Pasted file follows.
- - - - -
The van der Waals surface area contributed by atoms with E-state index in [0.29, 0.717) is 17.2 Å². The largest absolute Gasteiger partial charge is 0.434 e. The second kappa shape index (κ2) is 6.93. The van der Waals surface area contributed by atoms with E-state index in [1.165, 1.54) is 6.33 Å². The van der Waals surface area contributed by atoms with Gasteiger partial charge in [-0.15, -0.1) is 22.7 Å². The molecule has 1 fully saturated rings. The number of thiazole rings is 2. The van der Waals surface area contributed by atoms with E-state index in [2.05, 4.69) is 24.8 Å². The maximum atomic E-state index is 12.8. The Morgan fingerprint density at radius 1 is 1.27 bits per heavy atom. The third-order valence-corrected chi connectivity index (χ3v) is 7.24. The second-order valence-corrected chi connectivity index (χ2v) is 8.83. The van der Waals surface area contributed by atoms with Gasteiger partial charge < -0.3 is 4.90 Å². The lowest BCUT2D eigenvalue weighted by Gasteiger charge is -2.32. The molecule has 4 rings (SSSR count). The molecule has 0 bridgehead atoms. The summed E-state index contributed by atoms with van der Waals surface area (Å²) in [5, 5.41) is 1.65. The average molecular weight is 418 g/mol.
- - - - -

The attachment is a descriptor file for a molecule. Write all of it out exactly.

The van der Waals surface area contributed by atoms with E-state index in [0.29, 0.717) is 17.2 Å². The largest absolute Gasteiger partial charge is 0.434 e. The second kappa shape index (κ2) is 6.93. The van der Waals surface area contributed by atoms with E-state index in [1.165, 1.54) is 6.33 Å². The van der Waals surface area contributed by atoms with Gasteiger partial charge in [-0.15, -0.1) is 22.7 Å². The molecule has 1 fully saturated rings. The number of thiazole rings is 2. The van der Waals surface area contributed by atoms with E-state index in [2.05, 4.69) is 24.8 Å². The maximum atomic E-state index is 12.8. The Morgan fingerprint density at radius 1 is 1.27 bits per heavy atom. The third-order valence-corrected chi connectivity index (χ3v) is 7.24. The second-order valence-corrected chi connectivity index (χ2v) is 8.83. The van der Waals surface area contributed by atoms with Gasteiger partial charge < -0.3 is 4.90 Å². The lowest BCUT2D eigenvalue weighted by Gasteiger charge is -2.32. The molecule has 4 rings (SSSR count). The molecule has 0 bridgehead atoms. The summed E-state index contributed by atoms with van der Waals surface area (Å²) in [5, 5.41) is 1.65. The average molecular weight is 418 g/mol.